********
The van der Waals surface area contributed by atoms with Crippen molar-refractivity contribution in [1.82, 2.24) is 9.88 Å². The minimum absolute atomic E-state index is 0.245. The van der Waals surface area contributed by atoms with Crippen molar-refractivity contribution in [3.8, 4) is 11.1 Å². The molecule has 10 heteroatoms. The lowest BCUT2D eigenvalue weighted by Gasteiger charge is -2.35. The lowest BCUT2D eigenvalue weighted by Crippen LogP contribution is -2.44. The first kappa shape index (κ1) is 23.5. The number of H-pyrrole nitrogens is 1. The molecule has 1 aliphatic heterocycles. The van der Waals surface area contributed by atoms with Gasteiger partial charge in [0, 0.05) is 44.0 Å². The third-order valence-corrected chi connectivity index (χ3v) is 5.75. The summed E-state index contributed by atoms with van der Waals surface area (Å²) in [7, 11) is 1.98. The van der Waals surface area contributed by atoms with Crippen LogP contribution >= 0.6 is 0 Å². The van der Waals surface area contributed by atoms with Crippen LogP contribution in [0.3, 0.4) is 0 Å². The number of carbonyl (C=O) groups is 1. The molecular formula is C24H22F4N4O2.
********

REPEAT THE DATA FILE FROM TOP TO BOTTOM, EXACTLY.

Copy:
The van der Waals surface area contributed by atoms with Crippen molar-refractivity contribution in [1.82, 2.24) is 9.88 Å². The minimum absolute atomic E-state index is 0.245. The van der Waals surface area contributed by atoms with Crippen molar-refractivity contribution in [3.8, 4) is 11.1 Å². The molecule has 10 heteroatoms. The lowest BCUT2D eigenvalue weighted by Gasteiger charge is -2.35. The lowest BCUT2D eigenvalue weighted by Crippen LogP contribution is -2.44. The first kappa shape index (κ1) is 23.5. The number of H-pyrrole nitrogens is 1. The molecule has 1 aliphatic heterocycles. The van der Waals surface area contributed by atoms with Gasteiger partial charge in [0, 0.05) is 44.0 Å². The third-order valence-corrected chi connectivity index (χ3v) is 5.75. The summed E-state index contributed by atoms with van der Waals surface area (Å²) in [7, 11) is 1.98. The van der Waals surface area contributed by atoms with Crippen LogP contribution >= 0.6 is 0 Å². The van der Waals surface area contributed by atoms with Crippen LogP contribution in [0.3, 0.4) is 0 Å². The number of carbonyl (C=O) groups is 1. The molecular formula is C24H22F4N4O2.